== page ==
Today is Robbie Burns's birthday. Rabbie is how it sounds in a nice warm, Scottish burr. Rabbie is the poet of Scotland. He wrote in the vernacular and captured a lot of folk tunes and poems (Auld Lang Syne being one example). He wrote on the early cusp of the Romantic era. He was sort of a contemporary of William Blake. He was a rake and poor and tried very hard to live his ideal of the Scots farmer. Like Wordsworth, he tried to work as a taxman, but was unsuccessful at that as well. He was dissolute and died young. However, his celebration of all that is Scots, from the cuisine through the history, lives on.
The Banks of Doon is one of my favorites. He published it in many different versions. The one I studied starts, "Ye banks and braes o bonny doon/how can ya bloom so fresh and fair". I prefer it to this one, mainly because of the first line.
I also like To a Mouse, just for the line, wee sleekit beastie.
I cannot read his poems aloud in my own dialect. I have to try to slip into a burr, just to do it justice. Of course, to talk in my native dialect, I'd have to slip my hick on.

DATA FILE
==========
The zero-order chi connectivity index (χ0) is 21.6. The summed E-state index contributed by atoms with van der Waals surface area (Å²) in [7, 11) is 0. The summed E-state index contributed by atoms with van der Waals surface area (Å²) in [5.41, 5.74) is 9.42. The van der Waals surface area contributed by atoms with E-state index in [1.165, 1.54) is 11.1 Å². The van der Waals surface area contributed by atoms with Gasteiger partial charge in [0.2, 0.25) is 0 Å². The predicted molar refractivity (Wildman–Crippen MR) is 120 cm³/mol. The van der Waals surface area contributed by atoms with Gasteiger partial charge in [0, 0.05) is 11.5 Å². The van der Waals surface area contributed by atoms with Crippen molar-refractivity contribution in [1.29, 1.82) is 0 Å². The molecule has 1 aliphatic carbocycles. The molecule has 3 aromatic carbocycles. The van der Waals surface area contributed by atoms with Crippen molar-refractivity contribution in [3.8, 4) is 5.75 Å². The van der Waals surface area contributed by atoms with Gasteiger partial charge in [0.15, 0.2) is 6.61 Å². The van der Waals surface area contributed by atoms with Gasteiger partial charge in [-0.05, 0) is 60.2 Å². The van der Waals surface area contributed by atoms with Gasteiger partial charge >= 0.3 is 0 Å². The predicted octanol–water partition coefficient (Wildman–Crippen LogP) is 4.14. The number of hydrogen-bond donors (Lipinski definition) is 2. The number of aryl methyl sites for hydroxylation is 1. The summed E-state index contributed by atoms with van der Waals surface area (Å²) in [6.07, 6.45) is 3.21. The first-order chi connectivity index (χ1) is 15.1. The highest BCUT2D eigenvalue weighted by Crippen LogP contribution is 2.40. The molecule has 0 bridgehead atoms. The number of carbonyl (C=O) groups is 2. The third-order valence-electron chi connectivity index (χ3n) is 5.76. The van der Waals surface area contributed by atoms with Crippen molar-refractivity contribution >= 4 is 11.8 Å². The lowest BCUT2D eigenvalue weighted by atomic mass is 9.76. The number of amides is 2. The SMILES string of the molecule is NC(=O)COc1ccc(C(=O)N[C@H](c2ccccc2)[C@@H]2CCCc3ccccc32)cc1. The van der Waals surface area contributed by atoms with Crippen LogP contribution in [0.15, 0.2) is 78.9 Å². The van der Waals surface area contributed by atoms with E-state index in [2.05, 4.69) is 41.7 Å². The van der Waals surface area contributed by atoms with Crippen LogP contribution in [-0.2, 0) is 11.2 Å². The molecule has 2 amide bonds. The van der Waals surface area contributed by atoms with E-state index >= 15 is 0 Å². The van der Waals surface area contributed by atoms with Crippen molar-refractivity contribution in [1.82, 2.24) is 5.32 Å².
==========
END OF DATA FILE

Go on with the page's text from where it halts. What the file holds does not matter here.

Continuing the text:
Tomorrow, we go to the annual Burns dinner at Argyle Fish and Chips (home to the Piper's Cove, made famous by Mike Myers on SNL). They'll have Highland dancers, pipers, and an actor to do the traditional recitations. We'll have haggis and fish and chips and I'll be bringing my son, wee Angus (what, it is his middle name) closer to his heritage.
I envy my husband his Scottish family history. My family's been where they are for so long, NW Vermont is my heritage for the most part. The fact that we could walk in the town where his grandfather was born, on a different continent, was special. That and being able to justify a bagpiper at my wedding.
Hopefully, the sweater will be done in time. I'm on increase 22. It's going down to the wire.